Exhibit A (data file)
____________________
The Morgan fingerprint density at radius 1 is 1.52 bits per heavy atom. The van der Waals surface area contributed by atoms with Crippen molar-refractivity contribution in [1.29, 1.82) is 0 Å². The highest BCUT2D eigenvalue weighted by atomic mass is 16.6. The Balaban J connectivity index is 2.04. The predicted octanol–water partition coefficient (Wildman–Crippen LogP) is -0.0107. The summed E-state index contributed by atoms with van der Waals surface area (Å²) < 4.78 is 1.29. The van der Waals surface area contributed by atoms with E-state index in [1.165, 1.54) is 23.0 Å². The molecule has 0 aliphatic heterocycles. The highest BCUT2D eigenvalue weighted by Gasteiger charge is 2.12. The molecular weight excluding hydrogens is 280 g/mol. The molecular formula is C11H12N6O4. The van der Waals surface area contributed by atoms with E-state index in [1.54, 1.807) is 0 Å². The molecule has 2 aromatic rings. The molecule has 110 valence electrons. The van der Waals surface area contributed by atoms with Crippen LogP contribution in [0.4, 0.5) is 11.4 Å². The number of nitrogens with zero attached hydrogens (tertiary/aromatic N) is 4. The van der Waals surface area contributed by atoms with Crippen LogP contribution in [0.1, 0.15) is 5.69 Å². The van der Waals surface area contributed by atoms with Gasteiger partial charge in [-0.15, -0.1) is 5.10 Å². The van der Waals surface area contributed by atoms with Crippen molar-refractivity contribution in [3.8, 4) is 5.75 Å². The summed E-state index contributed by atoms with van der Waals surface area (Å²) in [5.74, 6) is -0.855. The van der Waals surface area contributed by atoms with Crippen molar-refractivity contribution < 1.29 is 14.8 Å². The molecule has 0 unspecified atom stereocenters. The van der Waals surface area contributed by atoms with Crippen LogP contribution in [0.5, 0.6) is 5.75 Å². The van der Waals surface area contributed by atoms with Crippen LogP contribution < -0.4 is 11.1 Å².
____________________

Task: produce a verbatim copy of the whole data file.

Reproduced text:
The Morgan fingerprint density at radius 1 is 1.52 bits per heavy atom. The van der Waals surface area contributed by atoms with Crippen molar-refractivity contribution in [1.29, 1.82) is 0 Å². The highest BCUT2D eigenvalue weighted by atomic mass is 16.6. The Balaban J connectivity index is 2.04. The predicted octanol–water partition coefficient (Wildman–Crippen LogP) is -0.0107. The summed E-state index contributed by atoms with van der Waals surface area (Å²) < 4.78 is 1.29. The van der Waals surface area contributed by atoms with E-state index in [1.165, 1.54) is 23.0 Å². The molecule has 0 aliphatic heterocycles. The highest BCUT2D eigenvalue weighted by Gasteiger charge is 2.12. The molecular weight excluding hydrogens is 280 g/mol. The molecular formula is C11H12N6O4. The van der Waals surface area contributed by atoms with E-state index in [1.54, 1.807) is 0 Å². The molecule has 2 aromatic rings. The molecule has 110 valence electrons. The van der Waals surface area contributed by atoms with Crippen LogP contribution in [0.4, 0.5) is 11.4 Å². The number of nitrogens with zero attached hydrogens (tertiary/aromatic N) is 4. The van der Waals surface area contributed by atoms with Crippen LogP contribution in [0.1, 0.15) is 5.69 Å². The van der Waals surface area contributed by atoms with Gasteiger partial charge in [-0.15, -0.1) is 5.10 Å². The van der Waals surface area contributed by atoms with Crippen molar-refractivity contribution in [3.8, 4) is 5.75 Å². The summed E-state index contributed by atoms with van der Waals surface area (Å²) in [5.74, 6) is -0.855. The van der Waals surface area contributed by atoms with Crippen molar-refractivity contribution < 1.29 is 14.8 Å². The molecule has 0 unspecified atom stereocenters. The van der Waals surface area contributed by atoms with Crippen LogP contribution in [0.5, 0.6) is 5.75 Å². The van der Waals surface area contributed by atoms with Crippen LogP contribution < -0.4 is 11.1 Å².